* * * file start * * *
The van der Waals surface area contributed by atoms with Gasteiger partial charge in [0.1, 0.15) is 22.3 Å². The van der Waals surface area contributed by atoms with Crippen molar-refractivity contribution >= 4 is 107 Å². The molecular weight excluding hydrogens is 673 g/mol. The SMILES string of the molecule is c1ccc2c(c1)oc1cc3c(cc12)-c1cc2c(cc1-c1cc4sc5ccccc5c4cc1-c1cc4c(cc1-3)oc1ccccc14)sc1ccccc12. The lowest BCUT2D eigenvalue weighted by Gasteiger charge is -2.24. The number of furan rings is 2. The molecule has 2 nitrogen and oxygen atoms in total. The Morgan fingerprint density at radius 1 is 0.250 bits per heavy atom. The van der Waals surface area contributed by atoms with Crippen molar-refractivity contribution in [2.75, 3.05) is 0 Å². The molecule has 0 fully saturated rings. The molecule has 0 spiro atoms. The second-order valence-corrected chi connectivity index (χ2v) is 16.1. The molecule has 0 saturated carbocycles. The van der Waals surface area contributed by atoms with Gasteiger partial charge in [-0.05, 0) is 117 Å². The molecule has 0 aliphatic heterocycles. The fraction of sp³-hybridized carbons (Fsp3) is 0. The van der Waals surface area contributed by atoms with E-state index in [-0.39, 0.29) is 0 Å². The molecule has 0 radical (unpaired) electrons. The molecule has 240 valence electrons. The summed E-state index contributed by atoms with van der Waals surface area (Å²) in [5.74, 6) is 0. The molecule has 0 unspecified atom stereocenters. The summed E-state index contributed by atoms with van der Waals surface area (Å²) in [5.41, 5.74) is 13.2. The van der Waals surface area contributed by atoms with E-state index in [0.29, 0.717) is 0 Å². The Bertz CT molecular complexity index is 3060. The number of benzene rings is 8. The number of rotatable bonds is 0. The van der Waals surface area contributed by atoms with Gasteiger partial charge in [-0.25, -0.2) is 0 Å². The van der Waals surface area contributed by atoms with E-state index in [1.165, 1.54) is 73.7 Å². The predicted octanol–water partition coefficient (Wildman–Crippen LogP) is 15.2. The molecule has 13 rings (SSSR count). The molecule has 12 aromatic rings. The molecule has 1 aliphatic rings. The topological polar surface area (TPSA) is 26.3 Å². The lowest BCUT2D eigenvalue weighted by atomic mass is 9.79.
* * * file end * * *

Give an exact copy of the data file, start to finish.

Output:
The van der Waals surface area contributed by atoms with Gasteiger partial charge in [0.1, 0.15) is 22.3 Å². The van der Waals surface area contributed by atoms with Crippen molar-refractivity contribution >= 4 is 107 Å². The molecular weight excluding hydrogens is 673 g/mol. The SMILES string of the molecule is c1ccc2c(c1)oc1cc3c(cc12)-c1cc2c(cc1-c1cc4sc5ccccc5c4cc1-c1cc4c(cc1-3)oc1ccccc14)sc1ccccc12. The lowest BCUT2D eigenvalue weighted by Gasteiger charge is -2.24. The number of furan rings is 2. The molecule has 2 nitrogen and oxygen atoms in total. The Morgan fingerprint density at radius 1 is 0.250 bits per heavy atom. The van der Waals surface area contributed by atoms with Crippen molar-refractivity contribution in [2.75, 3.05) is 0 Å². The molecule has 0 fully saturated rings. The molecule has 0 spiro atoms. The second-order valence-corrected chi connectivity index (χ2v) is 16.1. The molecule has 0 saturated carbocycles. The van der Waals surface area contributed by atoms with Gasteiger partial charge in [-0.05, 0) is 117 Å². The molecule has 0 aliphatic heterocycles. The fraction of sp³-hybridized carbons (Fsp3) is 0. The van der Waals surface area contributed by atoms with E-state index in [-0.39, 0.29) is 0 Å². The molecule has 0 radical (unpaired) electrons. The molecule has 240 valence electrons. The summed E-state index contributed by atoms with van der Waals surface area (Å²) in [5.74, 6) is 0. The molecule has 0 unspecified atom stereocenters. The summed E-state index contributed by atoms with van der Waals surface area (Å²) in [5.41, 5.74) is 13.2. The van der Waals surface area contributed by atoms with E-state index in [0.29, 0.717) is 0 Å². The Bertz CT molecular complexity index is 3060. The number of benzene rings is 8. The number of rotatable bonds is 0. The van der Waals surface area contributed by atoms with Gasteiger partial charge in [-0.25, -0.2) is 0 Å². The van der Waals surface area contributed by atoms with E-state index in [1.165, 1.54) is 73.7 Å². The predicted octanol–water partition coefficient (Wildman–Crippen LogP) is 15.2. The molecule has 13 rings (SSSR count). The molecule has 12 aromatic rings. The molecule has 1 aliphatic rings. The topological polar surface area (TPSA) is 26.3 Å². The lowest BCUT2D eigenvalue weighted by atomic mass is 9.79.